Next, join a networking group, organization, or affiliation that currently serves the communities you want to work with to build connections needed for sourcing both offline and online. You can do this as an individual and also as an organization as a sponsor or supporter. Remember, nothing beats face-to-face, but video conference calls and non-video calls work well, too.
What indicators do you use to source candidates? One of the quickest wins is rethinking sourcing criteria. Some of the best technology talent are individuals that lack traditional degrees often required by employers, or have no degree at all who hail from the school of self-taught. Our company’s Founder (a technologist himself), wrote an insightful blog post on this subject that can be used to get buy-in from leadership who may not be ready to relax stringent education requirement. Begin rethinking sourcing by starting small. If the current criteria is to source talent from top-tier universities, expand it to include non-top tier institutions.
How many more candidates would you bring in just by changing views on education criteria alone? Over time, you can widen the criteria to include sourcing from industries you don’t normally recruit from, candidate past experience and job tenure.
There are many posts out there that detail how to write better job descriptions. (We’ve written on this subject before. You can check that post out here.) The most important factor to remember is to describe the job that is to be done. In job descriptions our team has written over the years, we have depending on the role, tied that information into what the person will be expected to do based on performance in 3, 6, and by 12 months in the position. This helps set clear expectations for both the potential applicant and the hiring manager who will ultimately have the final decision in hiring.
Don’t have performance goals mapped out? Again, make sure to have a clear description of the work that is to be done. If you’re sourcing for a Sr. Software Engineer who may be also expected to help with onboarding new junior members to a team on occasion, make sure to put that into the description. Not the one who wrote the description? Set up a brief call with the hiring manager to make sure all the bases are covered.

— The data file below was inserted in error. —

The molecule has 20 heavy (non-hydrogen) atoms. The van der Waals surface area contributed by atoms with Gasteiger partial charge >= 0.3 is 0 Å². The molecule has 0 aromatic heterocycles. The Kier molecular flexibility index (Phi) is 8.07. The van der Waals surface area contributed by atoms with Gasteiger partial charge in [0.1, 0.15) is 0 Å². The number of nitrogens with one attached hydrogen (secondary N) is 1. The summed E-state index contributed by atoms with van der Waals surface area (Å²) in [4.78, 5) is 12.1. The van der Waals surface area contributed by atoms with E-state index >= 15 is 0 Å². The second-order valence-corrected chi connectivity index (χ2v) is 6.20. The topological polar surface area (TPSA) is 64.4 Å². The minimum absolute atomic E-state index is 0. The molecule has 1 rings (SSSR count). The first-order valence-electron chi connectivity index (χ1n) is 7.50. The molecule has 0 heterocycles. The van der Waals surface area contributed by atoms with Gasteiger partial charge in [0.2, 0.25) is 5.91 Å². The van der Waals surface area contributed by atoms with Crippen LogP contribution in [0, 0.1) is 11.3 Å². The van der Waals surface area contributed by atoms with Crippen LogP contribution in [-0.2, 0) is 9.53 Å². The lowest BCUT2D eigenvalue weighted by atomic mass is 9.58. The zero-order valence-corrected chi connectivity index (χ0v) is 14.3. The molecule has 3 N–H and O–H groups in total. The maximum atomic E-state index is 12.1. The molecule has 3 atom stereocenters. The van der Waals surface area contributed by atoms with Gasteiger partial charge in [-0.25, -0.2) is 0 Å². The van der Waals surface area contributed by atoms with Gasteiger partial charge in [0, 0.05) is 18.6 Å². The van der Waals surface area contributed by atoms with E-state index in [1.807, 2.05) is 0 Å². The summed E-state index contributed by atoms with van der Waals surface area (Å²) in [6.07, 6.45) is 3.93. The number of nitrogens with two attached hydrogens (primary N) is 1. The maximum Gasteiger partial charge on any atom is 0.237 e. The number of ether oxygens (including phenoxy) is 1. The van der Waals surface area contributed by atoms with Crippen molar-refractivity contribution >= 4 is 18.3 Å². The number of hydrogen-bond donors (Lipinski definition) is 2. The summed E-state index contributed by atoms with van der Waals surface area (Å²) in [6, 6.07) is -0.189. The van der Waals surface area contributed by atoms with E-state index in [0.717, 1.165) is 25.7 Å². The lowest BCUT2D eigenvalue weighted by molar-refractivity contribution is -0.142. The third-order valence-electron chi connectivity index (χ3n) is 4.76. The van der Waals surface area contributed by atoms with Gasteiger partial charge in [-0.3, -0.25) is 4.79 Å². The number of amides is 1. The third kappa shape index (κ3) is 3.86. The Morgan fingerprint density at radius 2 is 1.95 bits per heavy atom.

Recruiters know referred candidates that are sourced through employee networks are converted quicker and more often than those who come from other sources. The challenge is getting a diversity of candidates from this valuable sourcing program resource. In order to spread the diversity message, get executive leadership’s support and involvement early on. Make the goals and message known and clear for all key stakeholders. Holding referral sessions with a technology department leader’s team virtually or in-person and referral-a-thons where active and passive potential candidate information can be shared will help promote the message of inclusivity and diversity across the department and organization.
If there is an employee referral program, make sure that employees are aware and their efforts are recognized accordingly. At Neteffects, we ran a referral program that was met with such a success that we’ll be doing it again. You can read about here to get some thoughts on how to structure one of your own.
Staffing Partner Program
If building a diverse tech talent pipeline is a challenge for your organization, a staffing partner may be able to help. If you do not currently have technology staffing vendors or partners in place, or their submittals aren’t meeting your goals, there’s no better time to review potential firms.
We’ve written a detailed post on what to look for in a potential partner here. All firms can (and should) provide you with references from both clients and candidates they’ve worked with, and for those that work with MSP’s (Managed Service Providers) a performance scorecard as well. If you already have staffing partners in place, it is imperative that you review their practices for recruiting technology talent. Do they align with the program you’re building? Ask questions, and involve them in your efforts.
With a strong foundation in place and a new approach in sourcing, quick wins and a withstanding sourcing program that easily meets and surpasses its goals while building inclusive teams and workplaces through recruiting are possible.